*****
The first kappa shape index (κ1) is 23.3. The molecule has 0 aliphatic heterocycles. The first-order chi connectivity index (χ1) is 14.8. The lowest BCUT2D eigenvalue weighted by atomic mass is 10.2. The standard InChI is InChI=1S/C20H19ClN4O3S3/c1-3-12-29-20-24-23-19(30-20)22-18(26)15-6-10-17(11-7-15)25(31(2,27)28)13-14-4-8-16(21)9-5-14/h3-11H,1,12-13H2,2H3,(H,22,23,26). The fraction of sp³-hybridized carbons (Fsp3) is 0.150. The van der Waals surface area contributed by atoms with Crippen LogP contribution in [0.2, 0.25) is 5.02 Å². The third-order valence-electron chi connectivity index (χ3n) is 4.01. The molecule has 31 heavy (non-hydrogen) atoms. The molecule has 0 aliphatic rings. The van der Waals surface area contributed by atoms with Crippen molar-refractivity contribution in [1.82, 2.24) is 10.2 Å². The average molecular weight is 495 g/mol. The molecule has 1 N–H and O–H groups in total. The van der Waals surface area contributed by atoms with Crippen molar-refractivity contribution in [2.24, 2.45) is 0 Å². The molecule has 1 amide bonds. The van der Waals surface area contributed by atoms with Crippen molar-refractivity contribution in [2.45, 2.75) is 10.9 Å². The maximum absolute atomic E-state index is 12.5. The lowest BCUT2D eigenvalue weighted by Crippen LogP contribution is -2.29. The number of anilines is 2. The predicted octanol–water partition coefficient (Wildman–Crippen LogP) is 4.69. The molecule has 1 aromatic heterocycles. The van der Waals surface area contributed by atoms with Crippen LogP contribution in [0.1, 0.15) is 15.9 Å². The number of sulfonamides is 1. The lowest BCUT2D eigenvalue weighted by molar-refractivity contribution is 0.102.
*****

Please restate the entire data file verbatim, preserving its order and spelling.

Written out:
The first kappa shape index (κ1) is 23.3. The molecule has 0 aliphatic heterocycles. The first-order chi connectivity index (χ1) is 14.8. The lowest BCUT2D eigenvalue weighted by atomic mass is 10.2. The standard InChI is InChI=1S/C20H19ClN4O3S3/c1-3-12-29-20-24-23-19(30-20)22-18(26)15-6-10-17(11-7-15)25(31(2,27)28)13-14-4-8-16(21)9-5-14/h3-11H,1,12-13H2,2H3,(H,22,23,26). The fraction of sp³-hybridized carbons (Fsp3) is 0.150. The van der Waals surface area contributed by atoms with Crippen LogP contribution in [0.2, 0.25) is 5.02 Å². The third-order valence-electron chi connectivity index (χ3n) is 4.01. The molecule has 31 heavy (non-hydrogen) atoms. The molecule has 0 aliphatic rings. The van der Waals surface area contributed by atoms with Crippen molar-refractivity contribution in [1.82, 2.24) is 10.2 Å². The average molecular weight is 495 g/mol. The molecule has 1 N–H and O–H groups in total. The van der Waals surface area contributed by atoms with Crippen molar-refractivity contribution in [2.24, 2.45) is 0 Å². The molecule has 1 amide bonds. The van der Waals surface area contributed by atoms with Crippen molar-refractivity contribution in [2.45, 2.75) is 10.9 Å². The maximum absolute atomic E-state index is 12.5. The lowest BCUT2D eigenvalue weighted by Crippen LogP contribution is -2.29. The number of anilines is 2. The predicted octanol–water partition coefficient (Wildman–Crippen LogP) is 4.69. The molecule has 1 aromatic heterocycles. The van der Waals surface area contributed by atoms with Crippen LogP contribution in [0.1, 0.15) is 15.9 Å². The number of sulfonamides is 1. The lowest BCUT2D eigenvalue weighted by molar-refractivity contribution is 0.102.